In Northern California, in Contra Costa County, our local school board Members and county school board members are elected positions. Taking away appeal and different levels to petition does not afford the opportunity for fair process or for appeals due process.

  3. Jane 8 months ago8 months ago

    Protecting public school diversity is important for all families and this bill backed by Mendoza and the teachers unions certainly would kill some of the best, innovative schools that are pioneering progress. Use this link to add yours to the voices opposing it: http://p2a.co/kpToxWX By the way, U.S. News and World Report has released its 2017 rankings of America’s public high schools, and for the first time ever, the majority of the schools in the … Read More

    Protecting public school diversity is important for all families and this bill backed by Mendoza and the teachers unions certainly would kill some of the best, innovative schools that are pioneering progress. Use this link to add yours to the voices opposing it: http://p2a.co/kpToxWX
    By the way, U.S. News and World Report has released its 2017 rankings of America’s public high schools, and for the first time ever, the majority of the schools in the top 10 are charters. 12 of the top 20 LA public high schools are charters and Alliance College-Ready Public Schools accounted for half of them. http://laschoolreport.com/u-s-news-ranks-americas-top-public-high-schools-and-for-the-first-time-charters-dominate-top-10/

  4. Ann 8 months ago8 months ago

    This is the line that says it all: “Mendoza and the California Teachers Association”….

  5. Liane Zimny 8 months ago8 months ago

    Alex Caputo-Pearl said that county boards of education are not elected. His statement is incorrect except for Los Angeles County. California has 58 county offices of education. In 57 counties, their governing board members are elected. That is, 334 county office of education trustees are elected; only the 7 in LA County are appointed. Also 53 county office of education superintendents are elected; only 5 are appointed. In Los Angeles, the county board of … Read More

    Alex Caputo-Pearl said that county boards of education are not elected. His statement is incorrect except for Los Angeles County. California has 58 county offices of education. In 57 counties, their governing board members are elected. That is, 334 county office of education trustees are elected; only the 7 in LA County are appointed.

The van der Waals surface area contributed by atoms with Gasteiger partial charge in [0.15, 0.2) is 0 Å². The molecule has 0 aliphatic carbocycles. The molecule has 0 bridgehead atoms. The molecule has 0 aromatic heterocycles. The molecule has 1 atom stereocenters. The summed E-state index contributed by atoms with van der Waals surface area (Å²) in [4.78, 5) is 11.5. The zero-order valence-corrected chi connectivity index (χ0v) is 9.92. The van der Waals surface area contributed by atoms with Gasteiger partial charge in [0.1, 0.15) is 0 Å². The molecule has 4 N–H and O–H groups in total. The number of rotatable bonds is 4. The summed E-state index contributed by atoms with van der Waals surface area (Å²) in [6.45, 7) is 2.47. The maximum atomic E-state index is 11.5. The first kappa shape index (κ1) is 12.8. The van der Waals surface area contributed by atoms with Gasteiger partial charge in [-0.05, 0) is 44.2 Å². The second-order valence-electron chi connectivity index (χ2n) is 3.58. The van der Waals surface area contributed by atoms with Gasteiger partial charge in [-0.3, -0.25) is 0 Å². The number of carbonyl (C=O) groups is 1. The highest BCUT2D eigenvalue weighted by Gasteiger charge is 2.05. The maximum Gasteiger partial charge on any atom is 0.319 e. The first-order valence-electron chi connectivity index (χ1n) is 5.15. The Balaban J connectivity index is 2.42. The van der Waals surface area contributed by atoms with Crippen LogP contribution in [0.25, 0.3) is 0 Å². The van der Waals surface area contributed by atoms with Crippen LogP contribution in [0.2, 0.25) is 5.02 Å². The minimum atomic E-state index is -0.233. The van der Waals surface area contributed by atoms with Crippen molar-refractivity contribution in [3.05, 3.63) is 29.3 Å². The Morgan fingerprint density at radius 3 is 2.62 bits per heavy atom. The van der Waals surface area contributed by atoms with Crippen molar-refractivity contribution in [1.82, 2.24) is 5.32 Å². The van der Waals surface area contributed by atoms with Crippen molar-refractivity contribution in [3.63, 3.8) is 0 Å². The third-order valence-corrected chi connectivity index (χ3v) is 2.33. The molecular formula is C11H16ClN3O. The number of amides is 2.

Also 53 county office of education superintendents are elected; only 5 are appointed. In Los Angeles, the county board of supervisors, an elected body, appoints the county superintendent of schools and the county board of education trustees. In 4 counties — Sacramento, San Diego, San Francisco and Santa Clara — the elected county boards of education appoint their county superintendent.
    (Source: California County Boards of Education website — http://theccbe.org)

  6. Roger Grotewold 8 months ago8 months ago

    This comment in the story says it all: Steven Baratte, a spokesman for the charter schools group, said that the appeals process is important because districts may have an inherent bias against charter school growth. The California Charter Schools Association would like nothing better to happen then being able to bypass local school districts in their pursuit of massive charter school growth. This group knows that they have an inherent … Read More

    This comment in the story says it all: Steven Baratte, a spokesman for the charter schools group, said that the appeals process is important because districts may have an inherent bias against charter school growth. The California Charter Schools Association would like nothing better to happen then being able to bypass local school districts in their pursuit of massive charter school growth. This group knows that they have an inherent bias towards certain groups of students that would be nullified by local school districts. Also the overall profit motive is a strong incentive in their unspoken pursuit of charter school growth. For these important reasons, local school district control of charter schools is essential. The local level is the most logical and best place to judge the viability and need for a charter school in a school district.

  7. Dr. Jonathan Dean 8 months ago8 months ago

    SB 808 is a proposed bill that defies everything the U.S. stands for - due process. This country, especially the educational system, cannot and should not turn into a dictatorship directed towards one entity – public charter schools. We are built on a nation of laws with oversight to protect against abuse. SB 808, from the gate, sets up extraordinary abuse to occur. It would be hard to fathom support for this type of … Read More

    SB 808 is a proposed bill that defies everything the U.S. stands for – due process. This country, especially the educational system, cannot and should not turn into a dictatorship directed towards one entity – public charter schools. We are built on a nation of laws with oversight to protect against abuse. SB 808, from the gate, sets up extraordinary abuse to occur. It would be hard to fathom support for this type of legislation that willfully discriminates against the neediest of students.